I use witch hazel extract on my face every night. It’s derived from the leaves and bark of the common witch hazel plant, Hamamelis virginiana, and in addition to cleaning the skin is supposed to help relieve it of irritation. In light of witch hazel’s calming properties, I guess it’s a little funny that a witch hazel plant starts out, very literally, with a bang.
For a plant to produce offspring and continue that beautiful circle of life that Elton John sang about, it has to send seeds out like children into the big, bad world, a process known as seed dispersal. And just as some parents and caretakers allow their children to keep living at home after graduation, maybe staying in the basement or the pool house, while others practically pack their kids’ boxes and suitcases for them, plants go about seed dispersal in any number of ways:
Letting gravity take its course
Encasing their seeds in tasty fruits for animals to eat so that the seeds will later be, um, deposited (seed dispersal plus, now with a fertilizer bonus)
Attaching lightweight structures that allow the seeds to drift serenely on the breeze
Launching them violently into the surrounding environment
That last option probably sounds made-up. It isn’t. Witch hazel seeds develop inside of a capsule that bursts at maturity. Like a circus daredevil spewed from a cannon, each seed ends up shot about twenty to thirty feet away from the parent plant. The capsule makes a popping sound upon bursting—or a bang, to go back to where we started this.
It’s nothing like the method of seed dispersal that many trees here in the Midwest employ. Wind dispersal seems more appropriate for a plant that’s used to make a soothing extract. The way that whirlybirds or helicopter seeds like the ones seen in the photo above (the technical term for a winged seed like these is a samara, presumably because “whirlybird” never stuck in scientific circles) simply flutter to the ground perhaps offers a greater sense of enchantment than the botanical equivalent of cannon fire. Plus, as mentioned before, all the other plants are doing it: various trees including ashes, the winged elm (naturally), and most conspicuously maples all produce winged seeds.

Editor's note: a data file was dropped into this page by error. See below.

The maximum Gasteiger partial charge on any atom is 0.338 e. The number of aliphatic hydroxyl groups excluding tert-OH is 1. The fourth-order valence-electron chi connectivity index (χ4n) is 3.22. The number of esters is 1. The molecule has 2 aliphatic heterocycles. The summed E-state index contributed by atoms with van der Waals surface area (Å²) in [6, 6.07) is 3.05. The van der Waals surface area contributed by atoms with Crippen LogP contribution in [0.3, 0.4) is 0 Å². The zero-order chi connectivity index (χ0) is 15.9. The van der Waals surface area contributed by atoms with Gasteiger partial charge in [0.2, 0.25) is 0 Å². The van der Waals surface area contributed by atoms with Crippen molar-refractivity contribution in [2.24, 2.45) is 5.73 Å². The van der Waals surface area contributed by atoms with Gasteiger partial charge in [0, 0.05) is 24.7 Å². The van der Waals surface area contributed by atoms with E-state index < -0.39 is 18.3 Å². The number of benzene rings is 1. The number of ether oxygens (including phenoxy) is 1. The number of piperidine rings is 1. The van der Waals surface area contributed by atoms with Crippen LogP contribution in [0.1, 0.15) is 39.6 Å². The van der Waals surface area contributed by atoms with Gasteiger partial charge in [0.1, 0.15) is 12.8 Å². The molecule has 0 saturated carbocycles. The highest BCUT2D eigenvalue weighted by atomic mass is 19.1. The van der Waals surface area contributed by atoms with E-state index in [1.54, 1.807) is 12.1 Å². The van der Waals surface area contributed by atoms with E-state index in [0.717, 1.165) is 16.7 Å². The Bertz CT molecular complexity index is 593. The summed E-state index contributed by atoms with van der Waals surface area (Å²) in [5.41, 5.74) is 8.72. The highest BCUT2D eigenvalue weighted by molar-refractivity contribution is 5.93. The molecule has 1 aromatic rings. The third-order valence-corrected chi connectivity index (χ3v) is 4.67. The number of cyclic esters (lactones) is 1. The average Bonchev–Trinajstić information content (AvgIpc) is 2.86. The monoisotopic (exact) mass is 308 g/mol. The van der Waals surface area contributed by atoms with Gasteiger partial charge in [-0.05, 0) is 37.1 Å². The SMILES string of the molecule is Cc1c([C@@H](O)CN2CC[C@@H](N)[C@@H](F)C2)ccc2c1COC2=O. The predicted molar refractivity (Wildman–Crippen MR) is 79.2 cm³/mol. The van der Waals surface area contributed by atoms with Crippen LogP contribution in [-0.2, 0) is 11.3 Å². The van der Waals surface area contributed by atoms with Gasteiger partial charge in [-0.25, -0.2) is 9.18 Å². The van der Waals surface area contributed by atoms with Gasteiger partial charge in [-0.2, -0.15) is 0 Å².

So why doesn’t the witch hazel plant give in to peer pressure? Well, as helpful as winged seeds are in spreading a plant’s offspring far and wide, that huge range of dispersal (we’re talking hundreds of feet here) comes with certain trade-offs:
Not every seed is guaranteed to land somewhere hospitable and grow, so the parent plant spends a lot of energy producing seeds that will never germinate.
In order to be light enough to dance on the spring breeze, winged seeds aren’t packed with as much nourishment as, say, the seeds packed into fruits are. As a result, some will be too poorly nourished by the time they land to sprout.
Kids like to pick them up and toss them into the air, at least where I grew up, because it looks really neat (see trade-off #1).
No doubt that witch hazel’s exploding seed pod looks (and sounds) neat, too, but the exchange there is that it takes even more energy than making a load of winged seeds to actively expel a few seeds from one’s body. Each plant evolves the method of seed dispersal best suited to its environment. If it happens to delight us with showers of whirlygigs or sudden eruptions of seed pods, well, that’s just one more way we’ve benefited from evolution, I’d say. It’s right up there with opposable thumbs in scientists’ minds, I’m sure.